The only component of the policy that could be interpreted as a paradigm-shift in a very specific area is the move towards full and non-discriminatory toleration of dual citizenship. So far, Germany has resisted a strong international trend that allows for multiple nationalities for both immigrants and emigrants (Howard 2009; Vink et al. 2019; Schmid 2021). While there are many exceptions for many immigrants, especially those from other EU member states, Germany has stuck to the outdated principle that multiple nationalities must be avoided as much as possible. The continued application of this principle can be interpreted as a trace of Germany’s ethnic national identity and the related desire to culturally assimilate migrants. This has been a major deterrent for non-EU immigrants to apply for citizenship. The most important group here is the Turkish community in Germany, who have suffered from exclusion and marginalization in many other respects.
This route to full toleration of dual citizenship that does not discriminate on the basis of the country of origin has been spurred by several reforms. Most importantly, since 2014, children who were born to Turkish or other non-national non-EU parents and obtained citizenship by virtue of birth in Germany were no longer required to give up one of their citizenships between the age of 18 and 23. Departing completely from the underlying principle to avoid multiple nationalities, the new law could upend the eternal debate on this issue in German citizenship politics and move the country into contemporary reality of accepting transnational affiliations and social spaces, as most democracies have done. The opponents of the law – most prominently the center-right conservative party CDU – are clearly trapped in 20th century nationalist thinking. They are worried that immigrants with more than one passport will have conflicting loyalties. But this concern is unfounded, too. Survey data has shown that immigrants, while sometimes being torn between cultures, are not fundamentally “divided” but instead successfully accommodate multiple identities (Schlenker 2016). Quasi-experimental data from Switzerland – a country that allows dual citizenship – demonstrates further that naturalisation has fostered the long-term integration of immigrants in many areas of social and political life (Hainmueller et al. 2015, 2017).
Germany as a “modern immigration country”
Another claim of the opponents of the new proposal, led by CDU leader Friedrich Merz, is that other countries are much more restrictive in citizenship than Germany. However, available scientific evidence tells another story. We have already seen that Germany’s integration conditions remain among the most restrictive in Western democracies. When looking at citizenship laws more broadly, while there are certainly countries that are more exclusive, Germany currently ranks as one of the more exclusive Western immigrant-receiving liberal democracies. The new law would “normalize” German citizenship law. It would move away from countries like Italy, Denmark, Switzerland, and Japan, and closer to countries like Belgium, Finland, and France. The toleration of dual citizenship and the lowering of the residence requirement to 5 years would make Germany converge with the emerging global standard (Schmid 2021; Vink 2022).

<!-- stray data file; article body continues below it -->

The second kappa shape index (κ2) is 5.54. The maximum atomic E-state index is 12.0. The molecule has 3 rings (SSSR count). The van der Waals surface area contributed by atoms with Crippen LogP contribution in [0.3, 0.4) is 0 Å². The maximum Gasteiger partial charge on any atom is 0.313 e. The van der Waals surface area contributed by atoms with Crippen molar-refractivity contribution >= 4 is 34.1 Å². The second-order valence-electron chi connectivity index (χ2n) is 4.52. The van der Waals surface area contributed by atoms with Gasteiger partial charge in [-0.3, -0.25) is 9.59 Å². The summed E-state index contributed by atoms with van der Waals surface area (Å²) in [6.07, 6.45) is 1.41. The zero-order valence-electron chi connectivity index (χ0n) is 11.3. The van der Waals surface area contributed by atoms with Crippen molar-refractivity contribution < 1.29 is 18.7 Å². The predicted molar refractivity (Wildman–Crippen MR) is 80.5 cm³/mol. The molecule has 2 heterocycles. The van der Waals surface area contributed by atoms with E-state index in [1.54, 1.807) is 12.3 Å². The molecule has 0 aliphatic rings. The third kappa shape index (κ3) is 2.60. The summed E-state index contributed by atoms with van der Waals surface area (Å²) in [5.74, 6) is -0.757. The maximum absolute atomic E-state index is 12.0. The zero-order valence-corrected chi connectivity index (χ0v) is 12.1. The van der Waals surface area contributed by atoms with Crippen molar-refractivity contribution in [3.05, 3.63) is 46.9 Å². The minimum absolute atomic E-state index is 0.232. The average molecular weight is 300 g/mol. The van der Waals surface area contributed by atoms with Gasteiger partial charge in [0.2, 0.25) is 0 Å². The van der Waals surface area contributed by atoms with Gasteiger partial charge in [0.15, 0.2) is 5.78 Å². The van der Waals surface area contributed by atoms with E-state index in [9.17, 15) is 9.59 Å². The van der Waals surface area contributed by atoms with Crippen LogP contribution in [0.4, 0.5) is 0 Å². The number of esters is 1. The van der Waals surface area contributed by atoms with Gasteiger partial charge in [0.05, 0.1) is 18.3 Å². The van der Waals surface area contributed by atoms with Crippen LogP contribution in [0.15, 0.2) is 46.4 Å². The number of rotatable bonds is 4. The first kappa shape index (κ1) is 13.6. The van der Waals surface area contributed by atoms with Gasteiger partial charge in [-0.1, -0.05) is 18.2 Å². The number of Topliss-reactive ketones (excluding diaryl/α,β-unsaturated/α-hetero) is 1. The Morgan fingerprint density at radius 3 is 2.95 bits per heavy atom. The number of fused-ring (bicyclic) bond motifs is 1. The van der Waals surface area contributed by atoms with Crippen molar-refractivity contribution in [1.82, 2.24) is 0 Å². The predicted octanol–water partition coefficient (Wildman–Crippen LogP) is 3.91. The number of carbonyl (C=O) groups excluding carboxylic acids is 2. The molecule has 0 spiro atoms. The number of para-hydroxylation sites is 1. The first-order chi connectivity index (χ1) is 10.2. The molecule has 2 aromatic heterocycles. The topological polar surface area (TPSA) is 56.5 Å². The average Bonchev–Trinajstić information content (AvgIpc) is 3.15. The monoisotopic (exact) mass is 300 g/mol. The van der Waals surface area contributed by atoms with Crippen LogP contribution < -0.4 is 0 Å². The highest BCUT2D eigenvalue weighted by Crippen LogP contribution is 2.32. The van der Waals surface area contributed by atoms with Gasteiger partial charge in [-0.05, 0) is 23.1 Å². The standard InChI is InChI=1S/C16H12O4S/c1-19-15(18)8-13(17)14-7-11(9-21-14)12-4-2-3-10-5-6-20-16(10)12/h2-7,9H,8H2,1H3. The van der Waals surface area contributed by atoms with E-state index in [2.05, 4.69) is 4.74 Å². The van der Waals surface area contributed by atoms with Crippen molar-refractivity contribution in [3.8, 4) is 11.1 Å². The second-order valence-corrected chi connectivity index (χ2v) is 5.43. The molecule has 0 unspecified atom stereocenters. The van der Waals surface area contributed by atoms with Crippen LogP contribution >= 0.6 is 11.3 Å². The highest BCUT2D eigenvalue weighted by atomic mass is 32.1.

These changes are also likely to boost Germany’s comparatively low naturalization rates. For more than a decade, almost each and every year, no more than 1.5 percent of non-national residents in Germany acquire citizenship. These numbers are bad news for the legitimacy of Germany’s democracy. The higher the number of long-term residents and taxpayers who are excluded from full membership and the democratic process although being fully subjected to the country’s laws, the lower the quality of the democratic process (Blatter et al. 2017). The new citizenship law would – when seen from the perspective of democratic theory – therefore not devalue but instead significantly enhance the democratic value of German nationality.
Comparative citizenship policy measures also show that some Western democracies such as Ireland, Portugal, New Zealand and Canada would still be much more inclusive than Germany even after the reform. This puts into perspective the claim that the new citizenship law would create strong incentives to migrate to Germany. While we know that citizenship regulations are of major appeal (Fitzgerald et al. 2014), there are many other destinations that make it much easier for immigrants to obtain a valuable passport of an affluent Western nation.
Overall, the proposed new citizenship law will help transform Germany into a “modern immigration country” that improves the inclusive character of its democracy and embraces the cultural diversity and transnational identities of its members – while maintaining the strict integration requirements aiming to guarantee that new citizens are sufficiently prepared to contribute positively to German society. Those who question this conclusion must revisit the normative and empirical bases on which their claims are founded.